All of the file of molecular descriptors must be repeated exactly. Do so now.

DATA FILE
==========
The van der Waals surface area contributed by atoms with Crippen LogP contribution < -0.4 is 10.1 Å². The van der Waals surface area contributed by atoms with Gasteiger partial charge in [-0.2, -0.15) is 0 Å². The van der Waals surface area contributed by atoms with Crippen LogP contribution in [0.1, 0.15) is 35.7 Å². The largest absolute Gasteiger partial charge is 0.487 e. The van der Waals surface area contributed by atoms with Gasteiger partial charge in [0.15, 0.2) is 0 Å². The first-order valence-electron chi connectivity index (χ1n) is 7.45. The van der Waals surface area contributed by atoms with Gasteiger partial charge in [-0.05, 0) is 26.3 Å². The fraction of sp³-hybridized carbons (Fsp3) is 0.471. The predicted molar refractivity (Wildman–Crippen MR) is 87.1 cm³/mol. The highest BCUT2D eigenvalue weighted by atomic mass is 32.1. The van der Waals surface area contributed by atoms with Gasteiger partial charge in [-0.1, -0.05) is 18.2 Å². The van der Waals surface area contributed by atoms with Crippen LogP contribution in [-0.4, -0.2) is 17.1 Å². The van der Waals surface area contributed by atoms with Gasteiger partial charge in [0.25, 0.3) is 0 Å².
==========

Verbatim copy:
The van der Waals surface area contributed by atoms with Crippen LogP contribution < -0.4 is 10.1 Å². The van der Waals surface area contributed by atoms with Gasteiger partial charge in [-0.2, -0.15) is 0 Å². The van der Waals surface area contributed by atoms with Crippen LogP contribution in [0.1, 0.15) is 35.7 Å². The largest absolute Gasteiger partial charge is 0.487 e. The van der Waals surface area contributed by atoms with Gasteiger partial charge in [0.15, 0.2) is 0 Å². The first-order valence-electron chi connectivity index (χ1n) is 7.45. The van der Waals surface area contributed by atoms with Gasteiger partial charge in [-0.05, 0) is 26.3 Å². The fraction of sp³-hybridized carbons (Fsp3) is 0.471. The predicted molar refractivity (Wildman–Crippen MR) is 87.1 cm³/mol. The highest BCUT2D eigenvalue weighted by atomic mass is 32.1. The van der Waals surface area contributed by atoms with Gasteiger partial charge in [-0.1, -0.05) is 18.2 Å². The van der Waals surface area contributed by atoms with Crippen LogP contribution in [-0.4, -0.2) is 17.1 Å². The van der Waals surface area contributed by atoms with Gasteiger partial charge in [0.25, 0.3) is 0 Å².